The Australian Department of Parliamentary Services (DPS) has self-assessed that everything is mostly fine with its infrastructure, following a leaked report that everything was not.
Last month, the ABC reported that an internal audit written by KPMG had given many elements of DPS the lowest cyber maturity rating possible.
At Senate Estimates on Monday morning, DPS secretary Rob Stefanik said the leaked report was a draft prepared after the advisory giant had completed its “preliminary field work”.
“It wasn’t until a process of validation and verification that a lot of the information presented in that draft was simply found to be incorrect and the final report that they had produced, which had an implementation plan in it, in July 2019, did not have the statements in it that the original draft did.”
Stefanik said that instead of receiving the “ad hoc” rating — the lowest possible rating on a scale that ranges from ad hoc to developing, to managing, to embedded as the highest rating — the department bagged a “managing” rating in 85 of 88 criteria, with the remaining three being scored as “developing”.
Labor Senator Kimberley Kitching asked to what extent the department was able to self-assess its cyber maturity.
“It’s entirely self-assessment,” Stefanik replied.
Senate President Scott Ryan said the final report would not be released, and senators could take their concerns to the private Senate Standing Committee on Appropriations, Staffing, and Security.
“It is not appropriate to release that report because it contains information that could be used to weaken our cybersecurity,” he said.
“We have more lengthy discussions on these matters in a non-public forum to which all senators are entitled to attend and, having consulted officials, both in the Department of the Senate and in DPS, it is the view that that committee, which has a specific mandate regarding information technology in its terms of reference, is the appropriate place to discuss matters that should not be drawn to public attention or exposed to public.”
In earlier remarks, Ryan said public sector networks were targeted across a four-day period in October.
“During this period, the investment that DPS made in cybersecurity has paid dividends,” Ryan said.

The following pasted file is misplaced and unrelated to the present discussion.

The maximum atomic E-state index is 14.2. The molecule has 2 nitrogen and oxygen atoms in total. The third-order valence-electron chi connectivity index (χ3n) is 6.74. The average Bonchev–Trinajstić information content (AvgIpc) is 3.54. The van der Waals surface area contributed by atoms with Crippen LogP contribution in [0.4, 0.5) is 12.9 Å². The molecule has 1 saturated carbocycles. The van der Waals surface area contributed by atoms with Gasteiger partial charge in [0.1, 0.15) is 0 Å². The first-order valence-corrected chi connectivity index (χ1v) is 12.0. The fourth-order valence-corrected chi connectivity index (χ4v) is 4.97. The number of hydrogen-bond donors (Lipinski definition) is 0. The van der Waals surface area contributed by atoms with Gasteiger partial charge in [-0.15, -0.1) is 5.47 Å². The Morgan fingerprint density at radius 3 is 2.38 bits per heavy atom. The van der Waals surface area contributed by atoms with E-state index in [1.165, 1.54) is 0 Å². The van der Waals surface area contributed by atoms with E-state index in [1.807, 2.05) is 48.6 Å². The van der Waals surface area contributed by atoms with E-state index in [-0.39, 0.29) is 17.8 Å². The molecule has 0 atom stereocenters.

“Our cybersecurity operation centre was able to leverage information from partners to be well prepared in advance of the campaign, and protective controls in place, blocked many attempts to inject malware into the environment.”
The attackers also went after parliamentary staff on their personal email addresses in an attempt to gain access to the parliamentary network.
“I’m pleased to report that there was a high degree of co-operation by users during this period, combined with the maturing cybersecurity defences that have been put in place. They both ensured that the parliamentary environment was protected from this attack,” the Senate President said.
“This is one example of many cases on a daily basis where parliament is targeted by malicious actors.”
The parliamentary network and Australia’s political parties were not successfully defended during an attack in February 2019.
For eight days, the attacker described as a state actor was able to remain on the network.
“While I do not propose to discuss operational security matters in detail, I can state that a small number of users visited a legitimate external website that had been compromised,” Ryan said at the time.
“This caused malware to be injected into the Parliamentary Computing Network.”
The incident highlighted the awful password practices present with Australia’s parliament.
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